Decorated in Early Werewolf
I stumbled upon this gem a few minutes ago - an early werewolf story. How early, you ask? How about nearly 2000 years ago?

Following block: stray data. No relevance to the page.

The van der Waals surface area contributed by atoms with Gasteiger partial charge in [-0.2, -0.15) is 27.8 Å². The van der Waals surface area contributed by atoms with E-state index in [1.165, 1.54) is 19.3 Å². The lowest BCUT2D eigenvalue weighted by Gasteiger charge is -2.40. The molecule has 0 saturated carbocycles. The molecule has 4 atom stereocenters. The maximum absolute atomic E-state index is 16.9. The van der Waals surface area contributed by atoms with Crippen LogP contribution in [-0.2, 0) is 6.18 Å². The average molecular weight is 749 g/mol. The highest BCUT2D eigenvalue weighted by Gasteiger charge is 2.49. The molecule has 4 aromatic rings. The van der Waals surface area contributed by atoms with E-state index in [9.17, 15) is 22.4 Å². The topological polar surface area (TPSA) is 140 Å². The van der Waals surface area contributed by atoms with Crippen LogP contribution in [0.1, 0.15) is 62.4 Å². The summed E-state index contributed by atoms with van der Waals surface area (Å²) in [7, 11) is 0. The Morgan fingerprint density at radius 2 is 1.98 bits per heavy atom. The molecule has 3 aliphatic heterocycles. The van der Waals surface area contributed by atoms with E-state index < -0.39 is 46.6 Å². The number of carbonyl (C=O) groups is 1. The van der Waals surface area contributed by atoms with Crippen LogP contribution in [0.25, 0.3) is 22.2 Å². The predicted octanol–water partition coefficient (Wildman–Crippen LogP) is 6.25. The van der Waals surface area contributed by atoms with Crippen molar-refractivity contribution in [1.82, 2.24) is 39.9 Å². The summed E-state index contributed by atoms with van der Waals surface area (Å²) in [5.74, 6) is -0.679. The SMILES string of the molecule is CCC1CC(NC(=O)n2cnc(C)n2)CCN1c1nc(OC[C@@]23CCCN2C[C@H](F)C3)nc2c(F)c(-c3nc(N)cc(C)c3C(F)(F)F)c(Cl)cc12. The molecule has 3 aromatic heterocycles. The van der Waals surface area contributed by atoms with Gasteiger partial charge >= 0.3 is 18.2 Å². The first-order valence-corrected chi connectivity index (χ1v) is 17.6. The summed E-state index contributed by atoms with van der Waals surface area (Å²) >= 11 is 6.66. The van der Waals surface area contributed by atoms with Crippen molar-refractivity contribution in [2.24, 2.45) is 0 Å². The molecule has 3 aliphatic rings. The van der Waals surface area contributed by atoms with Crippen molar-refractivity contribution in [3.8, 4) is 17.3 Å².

It so happened that our master had gone to Capua to attend to some odds and ends of business and I seized the opportunity, and persuaded a guest of the house to accompany me as far as the fifth mile-stone. He was a soldier, and as brave as the very devil. We set out about cock-crow, the moon was shining as bright as midday, and came to where the tombstones are. My man stepped aside amongst them, but I sat down, singing, and commenced to count them up. When I looked around for my companion, he had stripped himself and piled his clothes by the side of the road. My heart was in my mouth, and I sat there while he pissed a ring around them and was suddenly turned into a wolf! Now don't think I'm joking, I wouldn't lie for any amount of money, but as I was saying, he commenced to howl after he was turned into a wolf, and ran away into the forest. I didn't know where I was for a minute or two, then I went to his clothes, to pick them up, and damned if they hadn't turned to stone! Was ever anyone nearer dead from fright than me?Does it read better in the original Latin? Actually, I'm kind of surprised I hadn't read this before... (Not in Latin - I am a total barbarian) At any rate, the full text of Petronius' Satyricon may be found here - the werewolf tale is related in "Chapter the sixty-second". [Hat tip to my friend, William, for mentioning this story in passing in a now-abandoned blog of his]